Thursday, October 08, 2009

Surgery Day

Not sure how clear this post will be, but I had the surgery this afternoon. For the first few hours, you have usable vision, then you are pretty much blind for a few days.

I got to the surgery center and after filling out all my consent paperwork, they started sedating me and putting about six different types of drops into my eyes. They were mostly antibiotic and anesthetic. As I was waiting in the pre-op area, dressed up in my hair net, shoe covers and smock (to avoid bringing in germs) I asked the nurse for another Valium because I was not sure the first kicked in. She laughed and said that it had taken effect and she wished that I could hear myself speak. Because of my body weight, anymore than what they already gave me would be dangerous. I have never taken Valium before, but the effect is similar to nitrous oxide. You are aware of what is going on, feel like you are a part of it (you actually are not) and do not really care what happens. After all these drops, my eyes were sufficiently numb and I could not keep them open. The most unusual thing about these drops is that they get into your tear ducts, then flow into your sinuses and irritate your throat. The nurse used betadine to cleanse my eyelids and all away around my eyes. I would have liked to have seen that (betadine is a horrible yellow color) but they would not let me. I had to keep them closed.

They took me into the surgical suite and into a reclining chair. The chair had a headpiece that would not allow me to move my head. Totally necessary if there is a laser involved. Wouldn't want to slip! I was surprised at the number of people present for this surgery. Dr. A, a tech that ran the machine and two nurses. When the chair rolls under the machine, you look up at a flashing red light. At this point, they bandaged one of my eyes and put this horrible suction device around my eye. I wanted nothing more than to clench my eyes shut. No pain, just unbelievable pressure. There were more drops and rinsing of the eye with cold fluids. Horribly uncomfortable. Dr. A used some sort of tool to scrape off my top epilethial cells, then more rinsing.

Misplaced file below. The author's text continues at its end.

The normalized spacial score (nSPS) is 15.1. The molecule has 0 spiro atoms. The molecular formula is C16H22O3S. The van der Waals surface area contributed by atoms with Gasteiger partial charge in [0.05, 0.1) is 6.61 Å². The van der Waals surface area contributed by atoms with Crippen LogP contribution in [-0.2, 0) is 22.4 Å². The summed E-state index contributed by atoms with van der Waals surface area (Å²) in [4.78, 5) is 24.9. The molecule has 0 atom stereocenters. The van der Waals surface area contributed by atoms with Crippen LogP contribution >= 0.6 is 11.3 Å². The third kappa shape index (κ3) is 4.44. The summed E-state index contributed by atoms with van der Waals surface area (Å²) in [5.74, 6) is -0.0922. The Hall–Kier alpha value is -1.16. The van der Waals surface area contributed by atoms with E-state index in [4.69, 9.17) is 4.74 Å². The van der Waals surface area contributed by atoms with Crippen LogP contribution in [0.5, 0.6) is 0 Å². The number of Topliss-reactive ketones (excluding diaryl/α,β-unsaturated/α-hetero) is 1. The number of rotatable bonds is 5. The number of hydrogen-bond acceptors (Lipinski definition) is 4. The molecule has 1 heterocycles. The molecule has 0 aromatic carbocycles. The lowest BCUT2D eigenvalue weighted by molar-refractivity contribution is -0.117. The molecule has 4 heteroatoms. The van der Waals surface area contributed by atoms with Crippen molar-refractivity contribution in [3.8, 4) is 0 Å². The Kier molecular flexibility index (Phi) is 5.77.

The laser itself came after this, which was surprisingly loud. I had to keep focused on the blinking red light, which at this point looked like I was being sucked into a vortex from a cheap science fiction movie. Lots of flashing lights, looking down a tunnel. The worst part of this experience was smelling the tissue burn. I used my years of yoga and meditation to breathe and send myself somewhere else. Then it was onto eye number two. Not quite as bad because I sort of knew what was coming. I guess the valium really did kick-in because I laid there, rigid on the operating table and did not really care that I was smelling my cornea being cauterized. Funny. Both eyes got protective contact lenses and now I get to wear really HOT goggles. I have to sleep in them for a week.

Nicole took me Qdoba for dinner, then home where I crashed. I cannot tolerate light, so I am sitting in my dark condo wearing my sunglasses with my screen resolution as low as possible. I am not in pain yet, although I can feel it beginning. The anesthesia is wearing off. I am hoping I can make it through the night without any pain pills. There is always an eye surgeon on 24 hour call on surgery days, so if I have an issue, they can take care of it.

My eyes are really swollen right now, but I have been given steroid drops, Pred Forte, to keep that in check. I hope that my night will go okay and I am headed to bed to rest my eyes.

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